Daughter of Draco and a romantic Englishwoman who traveled to Corsica in search of a bandit. Her mother died when she was young, leaving Draco to spoil her and send her abroad to boarding school, not a proper home where she was without supervision. She became rebellious, joined the "fast international set" (whatever that is), committing one scandal after the next. Married young, to an Italian count who killed himself in a Maserati with one of his mistresses. Her relationship to her father is strained, but she always visits him on his birthday.
What She Did To Help Bond:
Demands that her father give Bond the information he wants free of charge; drives him out of danger upon his escape from Blofeld's clinic; defeats a few of Blofeld's goons; marries Bond.
What Happened To Her:
Irma murders her in a drive-by-shooting as the newlyweds are stopped by side of the road on their way to their honeymoon.
One of the most complex characters of the franchise with the most extensive backstory, but also one of the most overrated, in what's become one of the most overrated Bond films.
It's not exactly clear why Bond is drawn to her in the first place. She's annoying, suicidal, attention-seeking, high-maintenance -- not exactly his cup of tea, but maybe that's what attracted her to him. It works better if Bond sees her as a mystery to solve, a problem to overcome -- a mission manifest in a woman.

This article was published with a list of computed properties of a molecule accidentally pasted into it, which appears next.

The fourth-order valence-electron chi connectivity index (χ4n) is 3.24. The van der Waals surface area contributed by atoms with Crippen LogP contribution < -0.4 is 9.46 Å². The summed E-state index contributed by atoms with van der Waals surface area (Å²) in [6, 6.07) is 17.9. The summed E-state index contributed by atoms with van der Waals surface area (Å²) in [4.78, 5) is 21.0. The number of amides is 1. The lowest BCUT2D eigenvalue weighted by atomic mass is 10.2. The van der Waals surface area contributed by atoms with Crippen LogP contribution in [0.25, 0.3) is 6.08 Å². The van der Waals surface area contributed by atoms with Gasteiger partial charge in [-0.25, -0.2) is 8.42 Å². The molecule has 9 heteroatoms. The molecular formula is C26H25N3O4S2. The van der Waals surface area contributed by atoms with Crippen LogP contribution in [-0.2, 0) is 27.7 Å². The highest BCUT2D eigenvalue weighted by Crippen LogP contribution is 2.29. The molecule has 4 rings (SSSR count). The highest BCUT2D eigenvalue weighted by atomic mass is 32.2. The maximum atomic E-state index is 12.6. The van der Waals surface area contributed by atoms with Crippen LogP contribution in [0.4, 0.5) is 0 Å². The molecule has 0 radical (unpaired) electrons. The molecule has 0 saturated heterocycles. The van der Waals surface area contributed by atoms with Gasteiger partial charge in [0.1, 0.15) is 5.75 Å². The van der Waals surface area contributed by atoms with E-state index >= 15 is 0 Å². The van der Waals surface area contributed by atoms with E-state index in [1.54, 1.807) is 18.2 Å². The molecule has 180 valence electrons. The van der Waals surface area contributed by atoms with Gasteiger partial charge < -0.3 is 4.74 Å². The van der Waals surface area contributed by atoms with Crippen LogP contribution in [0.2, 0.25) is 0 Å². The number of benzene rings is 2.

His attraction to her becomes more believable when she reveals her intelligence, by shrewdly surmising that Draco and Bond are up to something, and when she reveals her strength and intelligence, by forcing her father to play a good host and provide Bond the information he wants, gratis -- "Tell him, Papa, or you'll never see me again."
But we never see Bond and Tracy actually fall in love. We see them already in love, through a montage played to Armstrong's "We Have All the Time in the World." It's delightful, visually and musically, but it doesn't suffice for the scenes, or at least the scene, where they fall in love, which is necessary for us to suspend disbelief and accept their marriage. For a Bond movie that approaches two and a half hours, it's puzzling why they don't spend more time on the evolution of their relationship.
Tracy is absent for the middle of the film, but then she suddenly, inexplicably, conveniently, and thankfully (as we couldn't take any more of the allergy girls) reappears at the ice rink where Bond is taking refuge from Blofeld and Co. Now she's completely matured, without any traces of annoyance or weakness, or her unflattering late-60's wardrobe and hairstyle. The camera pans from her legs -- almost turning us into leg men (why would we be? -- we have legs) -- to her adorable skating outfit, and rests on her smiling face, her hair let down, with no banana hat or macabre curls to obscure it. Aside from looking and behaving better, Tracy also becomes an ally to Bond. She provides the typical Bond girl assistance -- driving Bond away from danger -- but also takes the initiative and fights Blofeld's goons on her own.
An interesting character who becomes a better person by the end, Tracy nonetheless doesn't work all that well as a Bond girl, and it's difficult to understand why he marries her.